Okay, let’s talk transportation of goods. Why does a camp let Jared send goods back to the city, to his storehouse, but it doesn’t let him take goods from the city? Jared was way the hell out in the sticks and he wanted to make more incense, but he wasn’t carrying the right components at that time. Are you saying he was supposed to go back to the capital to do that? What is your fixation with that capital city? You act like it’s supposed to matter. Who ever heard of such a thing?

Speaking of that capital city, we have some name suggestions from our lore department. The ones you’re using are just going to sound ridiculous. We have some leftover names from Kingdoms of Amalur you can use. Melissa, be a dear and print out those leftover names. Okay, moving on. Where is the gear churn? Jared, how long have you been wearing that same red leather armor?

For at least ten levels.

Jared, do you have a +1 bow yet?

The regular bow is still fine.

That won’t do. Gear churn means DLC and retail incentives. Basically, we need more gear, more stuff, more magic stuff. Why so stingy? Now I’m not saying you’re not doing some great things. Jared loved the big monster fights. What was the name of that Lord of the Rings movie, Jared, the one with the troll you were telling me about?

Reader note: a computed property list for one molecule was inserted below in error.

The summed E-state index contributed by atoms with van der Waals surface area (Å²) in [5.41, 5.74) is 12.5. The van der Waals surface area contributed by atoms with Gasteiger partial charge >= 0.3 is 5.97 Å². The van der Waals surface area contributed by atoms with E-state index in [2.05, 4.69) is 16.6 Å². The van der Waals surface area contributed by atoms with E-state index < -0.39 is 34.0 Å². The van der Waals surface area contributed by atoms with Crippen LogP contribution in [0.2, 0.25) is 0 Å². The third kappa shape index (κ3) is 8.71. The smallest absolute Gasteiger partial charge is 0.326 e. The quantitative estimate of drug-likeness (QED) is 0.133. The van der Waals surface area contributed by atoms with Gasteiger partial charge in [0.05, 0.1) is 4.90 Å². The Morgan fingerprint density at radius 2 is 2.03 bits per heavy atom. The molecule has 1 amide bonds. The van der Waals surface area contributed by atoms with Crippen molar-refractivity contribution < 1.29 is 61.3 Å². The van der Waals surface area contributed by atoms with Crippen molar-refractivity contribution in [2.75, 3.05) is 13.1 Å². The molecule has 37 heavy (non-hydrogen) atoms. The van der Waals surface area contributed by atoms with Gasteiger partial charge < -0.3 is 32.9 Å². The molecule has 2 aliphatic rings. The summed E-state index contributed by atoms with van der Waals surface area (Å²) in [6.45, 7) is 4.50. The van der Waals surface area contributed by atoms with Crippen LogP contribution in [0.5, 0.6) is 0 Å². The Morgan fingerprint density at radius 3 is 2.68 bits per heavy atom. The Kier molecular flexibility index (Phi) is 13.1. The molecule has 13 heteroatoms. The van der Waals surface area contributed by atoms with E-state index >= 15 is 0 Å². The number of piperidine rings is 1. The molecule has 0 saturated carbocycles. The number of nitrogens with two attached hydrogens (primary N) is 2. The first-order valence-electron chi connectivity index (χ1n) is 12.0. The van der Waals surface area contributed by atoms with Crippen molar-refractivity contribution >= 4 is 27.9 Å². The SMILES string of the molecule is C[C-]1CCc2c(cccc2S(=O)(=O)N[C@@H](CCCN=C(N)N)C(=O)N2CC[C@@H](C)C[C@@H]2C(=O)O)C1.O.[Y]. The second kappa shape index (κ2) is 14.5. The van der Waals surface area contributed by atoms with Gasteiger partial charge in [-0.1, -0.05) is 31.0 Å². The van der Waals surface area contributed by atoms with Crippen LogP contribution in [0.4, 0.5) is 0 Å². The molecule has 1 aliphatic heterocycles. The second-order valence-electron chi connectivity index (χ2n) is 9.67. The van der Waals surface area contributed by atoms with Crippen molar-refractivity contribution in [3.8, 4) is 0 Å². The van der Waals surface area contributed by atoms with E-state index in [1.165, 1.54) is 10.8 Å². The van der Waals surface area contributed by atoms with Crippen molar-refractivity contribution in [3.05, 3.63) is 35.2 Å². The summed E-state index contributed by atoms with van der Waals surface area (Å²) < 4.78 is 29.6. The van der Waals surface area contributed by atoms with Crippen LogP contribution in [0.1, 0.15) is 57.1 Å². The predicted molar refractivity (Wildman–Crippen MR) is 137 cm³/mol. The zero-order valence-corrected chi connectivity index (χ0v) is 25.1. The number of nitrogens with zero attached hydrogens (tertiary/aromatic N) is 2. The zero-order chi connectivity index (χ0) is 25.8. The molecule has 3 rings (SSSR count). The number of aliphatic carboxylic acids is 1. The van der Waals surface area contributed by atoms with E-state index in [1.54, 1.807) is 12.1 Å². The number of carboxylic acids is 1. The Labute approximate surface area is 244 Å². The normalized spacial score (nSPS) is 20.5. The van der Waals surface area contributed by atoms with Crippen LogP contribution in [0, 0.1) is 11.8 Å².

Fellowship of the Ring. They have a cave troll.

Do we still have the rights to that one? Melissa, could you be a dear and check with legal on that? Anyway, Jared loved those big battles and thought you did a great job making him feel like he was in that scene in the Lord of the Rings movie with the troll.

I had to climb on the troll and stab him in the back of the head. He was going crazy trying to throw me off, stomping around. Just like the movie.

What was that called again, Jared?

Fellowship of the Ring.

I don’t like it. I’d have gone with something a little snappier. Quest for Destiny. Melissa, see if we can trademark that. Oh, and we love that thing you do where Jared has to plug the game into his Facebook account to upload screenshots. We also really like that whole Mii parade thing you do with the sidekicks. Great system. Connectivity. Online stuff. We love it. Do more stuff like that.

Okay, next issue. Why is nighttime such a big deal? Jared can’t see when it’s night. The lantern thing is cool, but let’s not make it matter so much. You remember when games had batteries for flashlights? Let’s not make that same mistake here. How about we put a big bright moon in the sky, and some glowing mushrooms in the dungeons? Also, sometimes Jared wants to just skip the night, but he can’t. If he’s not at an inn or a camp site, Jared has to wait out nighttime in a cave by actually waiting out nighttime in a cave, like in Minecraft. He has to plan trips around the day/night cycle. Sometimes he wants to fast forward time, just like he wants to fast forward space. Why do you want to deny him that?

Look, kid, the bottom line is that you’ve got this misguided notion that you’re building time and space instead of a videogame experience. We need to get away from that way of thinking. We want to make it easy for the consumer, we want to minimize the pain points, we want to remove obstacles, we want to set up velvet ropes that guide the player to fun. We’re a AAA publisher making AAA games. But this thing you’ve made here? Right now, it plays like something Capcom would publish.

4 stars
Xbox 360